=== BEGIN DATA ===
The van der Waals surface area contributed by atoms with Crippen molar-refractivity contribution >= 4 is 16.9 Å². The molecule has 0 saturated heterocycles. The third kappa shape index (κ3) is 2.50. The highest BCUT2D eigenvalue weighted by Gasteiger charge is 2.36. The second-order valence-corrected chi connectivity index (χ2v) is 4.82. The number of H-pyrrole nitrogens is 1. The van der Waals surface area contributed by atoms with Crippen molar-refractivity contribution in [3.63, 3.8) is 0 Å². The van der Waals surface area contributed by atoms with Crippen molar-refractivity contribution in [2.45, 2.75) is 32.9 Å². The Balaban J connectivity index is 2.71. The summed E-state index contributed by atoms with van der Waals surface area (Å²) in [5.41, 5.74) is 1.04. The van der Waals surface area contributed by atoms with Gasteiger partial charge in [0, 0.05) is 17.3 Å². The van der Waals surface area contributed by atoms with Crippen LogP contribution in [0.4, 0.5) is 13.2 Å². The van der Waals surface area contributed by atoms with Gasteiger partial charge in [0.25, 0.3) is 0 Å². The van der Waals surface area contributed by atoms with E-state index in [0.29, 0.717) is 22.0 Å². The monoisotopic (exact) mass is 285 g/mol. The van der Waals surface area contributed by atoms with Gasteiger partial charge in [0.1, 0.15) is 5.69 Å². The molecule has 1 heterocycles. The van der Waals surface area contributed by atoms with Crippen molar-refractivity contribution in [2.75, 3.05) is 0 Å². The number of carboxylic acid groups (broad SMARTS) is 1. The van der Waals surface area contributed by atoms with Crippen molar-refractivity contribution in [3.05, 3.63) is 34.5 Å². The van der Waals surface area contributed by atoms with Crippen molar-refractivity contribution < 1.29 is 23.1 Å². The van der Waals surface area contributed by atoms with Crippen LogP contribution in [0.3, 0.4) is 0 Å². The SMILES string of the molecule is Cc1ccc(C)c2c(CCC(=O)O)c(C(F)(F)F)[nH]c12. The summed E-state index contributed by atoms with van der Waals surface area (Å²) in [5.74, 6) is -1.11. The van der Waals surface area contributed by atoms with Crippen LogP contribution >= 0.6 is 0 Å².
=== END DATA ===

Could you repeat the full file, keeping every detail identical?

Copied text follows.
The van der Waals surface area contributed by atoms with Crippen molar-refractivity contribution >= 4 is 16.9 Å². The molecule has 0 saturated heterocycles. The third kappa shape index (κ3) is 2.50. The highest BCUT2D eigenvalue weighted by Gasteiger charge is 2.36. The second-order valence-corrected chi connectivity index (χ2v) is 4.82. The number of H-pyrrole nitrogens is 1. The van der Waals surface area contributed by atoms with Crippen molar-refractivity contribution in [3.63, 3.8) is 0 Å². The van der Waals surface area contributed by atoms with Crippen molar-refractivity contribution in [2.45, 2.75) is 32.9 Å². The Balaban J connectivity index is 2.71. The summed E-state index contributed by atoms with van der Waals surface area (Å²) in [5.41, 5.74) is 1.04. The van der Waals surface area contributed by atoms with Gasteiger partial charge in [0, 0.05) is 17.3 Å². The van der Waals surface area contributed by atoms with Crippen LogP contribution in [0.4, 0.5) is 13.2 Å². The van der Waals surface area contributed by atoms with Gasteiger partial charge in [0.25, 0.3) is 0 Å². The van der Waals surface area contributed by atoms with E-state index in [0.29, 0.717) is 22.0 Å². The monoisotopic (exact) mass is 285 g/mol. The van der Waals surface area contributed by atoms with Gasteiger partial charge in [0.1, 0.15) is 5.69 Å². The molecule has 1 heterocycles. The van der Waals surface area contributed by atoms with Crippen molar-refractivity contribution in [2.75, 3.05) is 0 Å². The number of carboxylic acid groups (broad SMARTS) is 1. The van der Waals surface area contributed by atoms with Crippen molar-refractivity contribution in [3.05, 3.63) is 34.5 Å². The van der Waals surface area contributed by atoms with Crippen molar-refractivity contribution < 1.29 is 23.1 Å². The van der Waals surface area contributed by atoms with Crippen LogP contribution in [0.3, 0.4) is 0 Å². The SMILES string of the molecule is Cc1ccc(C)c2c(CCC(=O)O)c(C(F)(F)F)[nH]c12. The summed E-state index contributed by atoms with van der Waals surface area (Å²) in [5.74, 6) is -1.11. The van der Waals surface area contributed by atoms with Crippen LogP contribution >= 0.6 is 0 Å².